One of my favorite parts of writing Dear Sports Fan is reading other great writers cover sports in a way that’s accessible and compelling for the whole spectrum from super-fans to lay people. Here are selections from some of the articles this week that inspired me. We think of sports as a meritocracy where the best athletes rise to the top, where the best franchises flourish, and where the rewards are mostly commensurate to the risks. That’s not always the case. This week, I chose four stories about elements of the sports world that didn’t quite work out the way they were intended.
Marcus Lattimore was a star among stars in the world of college football. As a running back at South Carolina, he ran around and over the competition like few can. That all stopped after his second catastrophic knee injury. Despite his medical history, he was drafted into the NFL by the San Francisco 49ers who felt his talent was worth the risk that he might never recover. This past week, Lattimore decided to retire at the age of 23 because of chronic knee pain he could not rehabilitate his way through.
Lattimore directly contributed 3,444 yards from scrimmage and 41 touchdowns to the cause, at the cost of countless hours of work and the unimaginable physical agony that comes with being the title character in a game of Kill the Man With the Ball. His efforts led to the Gamecocks’ first SEC East title, first two 11-win seasons, and first two top-10 finishes in the AP poll. They also led to a boost in recruiting3 that helped make that success sustainable.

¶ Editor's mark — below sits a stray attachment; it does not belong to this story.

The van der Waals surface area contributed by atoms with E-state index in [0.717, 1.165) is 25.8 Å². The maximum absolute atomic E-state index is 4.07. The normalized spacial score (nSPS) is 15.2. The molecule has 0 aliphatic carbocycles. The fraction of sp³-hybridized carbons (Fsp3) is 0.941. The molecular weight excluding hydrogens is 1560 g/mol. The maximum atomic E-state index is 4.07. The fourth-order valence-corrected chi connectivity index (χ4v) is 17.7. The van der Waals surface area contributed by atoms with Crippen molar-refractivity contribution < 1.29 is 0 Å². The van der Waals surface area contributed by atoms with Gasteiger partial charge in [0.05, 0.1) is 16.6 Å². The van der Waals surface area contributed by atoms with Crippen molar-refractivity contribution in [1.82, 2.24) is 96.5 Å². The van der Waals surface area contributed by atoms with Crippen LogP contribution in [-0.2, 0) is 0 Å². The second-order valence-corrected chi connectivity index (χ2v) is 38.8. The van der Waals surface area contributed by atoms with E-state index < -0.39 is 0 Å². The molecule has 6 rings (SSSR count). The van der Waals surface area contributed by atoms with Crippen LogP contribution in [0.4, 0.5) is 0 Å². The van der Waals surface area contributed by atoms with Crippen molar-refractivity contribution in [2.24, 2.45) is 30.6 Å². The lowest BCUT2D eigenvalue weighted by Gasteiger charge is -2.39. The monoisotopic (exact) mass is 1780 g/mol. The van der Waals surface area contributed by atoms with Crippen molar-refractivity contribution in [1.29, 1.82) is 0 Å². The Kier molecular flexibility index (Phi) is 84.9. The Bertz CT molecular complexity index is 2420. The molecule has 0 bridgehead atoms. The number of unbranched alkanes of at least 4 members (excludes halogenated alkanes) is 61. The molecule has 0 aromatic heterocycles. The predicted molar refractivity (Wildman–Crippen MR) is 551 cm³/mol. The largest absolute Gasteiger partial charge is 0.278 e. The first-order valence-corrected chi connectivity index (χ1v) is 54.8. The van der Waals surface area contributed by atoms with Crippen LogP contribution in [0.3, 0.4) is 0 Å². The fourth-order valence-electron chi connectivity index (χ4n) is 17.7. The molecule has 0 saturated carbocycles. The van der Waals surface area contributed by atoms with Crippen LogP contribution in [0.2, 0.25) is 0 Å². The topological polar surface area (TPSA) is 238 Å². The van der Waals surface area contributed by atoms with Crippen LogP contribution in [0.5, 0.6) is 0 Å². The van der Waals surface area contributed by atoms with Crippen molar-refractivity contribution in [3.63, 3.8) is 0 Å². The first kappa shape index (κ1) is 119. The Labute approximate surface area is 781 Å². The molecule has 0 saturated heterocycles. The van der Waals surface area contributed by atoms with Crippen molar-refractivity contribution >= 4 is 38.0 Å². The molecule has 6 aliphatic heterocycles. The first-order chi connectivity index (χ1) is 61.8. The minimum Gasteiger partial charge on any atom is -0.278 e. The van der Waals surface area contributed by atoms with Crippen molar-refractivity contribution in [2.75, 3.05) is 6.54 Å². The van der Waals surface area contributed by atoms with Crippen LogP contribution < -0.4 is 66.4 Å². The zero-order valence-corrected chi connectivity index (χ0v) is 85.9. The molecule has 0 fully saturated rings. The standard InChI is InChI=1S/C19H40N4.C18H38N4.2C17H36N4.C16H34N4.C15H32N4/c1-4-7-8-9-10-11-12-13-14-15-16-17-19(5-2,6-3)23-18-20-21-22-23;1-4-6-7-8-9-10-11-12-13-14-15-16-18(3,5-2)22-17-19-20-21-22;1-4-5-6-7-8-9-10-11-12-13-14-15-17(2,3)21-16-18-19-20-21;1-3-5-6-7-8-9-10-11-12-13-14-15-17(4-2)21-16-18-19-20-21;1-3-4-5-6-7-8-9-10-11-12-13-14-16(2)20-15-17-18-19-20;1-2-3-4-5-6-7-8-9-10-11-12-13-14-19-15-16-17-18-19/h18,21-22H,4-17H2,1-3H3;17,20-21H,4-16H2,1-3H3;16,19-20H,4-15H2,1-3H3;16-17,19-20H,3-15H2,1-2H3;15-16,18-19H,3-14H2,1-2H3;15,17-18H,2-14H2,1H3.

So what did Lattimore get for his contributions? A scholarship that paid for most of three years of college and prevented him from seeing a dime from the sale of merchandise that bore his number and the sale of tickets and television carriage fees bought by people who wanted to see him play. The promise that his time would come when he cashed in with the NFL. And the knee injuries that left him physically unable to cash in once that time finally came.
When a person like Lattimore suffers a career-ending injury while serving his school for no pay, making him whole shouldn’t be an act of kindness or compassion, as it is here. It should be the norm. It should be required.
Chivas USA was one of the more interesting experiments in the U.S. professional soccer league, Major League Soccer (MLS). Chivas is the nickname of a Mexican league soccer team — officially called Club Deportivo Guadalajara. The owner of the Mexican team bought the MLS team to use as an American outpost and minor league version of his main team. The experiment didn’t go well and the team has now been bought and sold and part of that sale is an agreement to shut the team down for a year or two and then reopen it with a new name, brand, and location in downtown L.A.
Many bad decisions must be made for failure to arrive this spectacularly. These are some of the required ingredients, in short — a shared stadium and the second-fiddle perspective produced; an unclear identity; discrimination lawsuits and HBO investigative reports, league misstep after misstep; a few unremarkable teams. Eventually what’s left is desperate marketing ploys and cries of “Free tickets!” A good amount must go badly for a growing league to produce a team so haunted and solitary, and here, it did.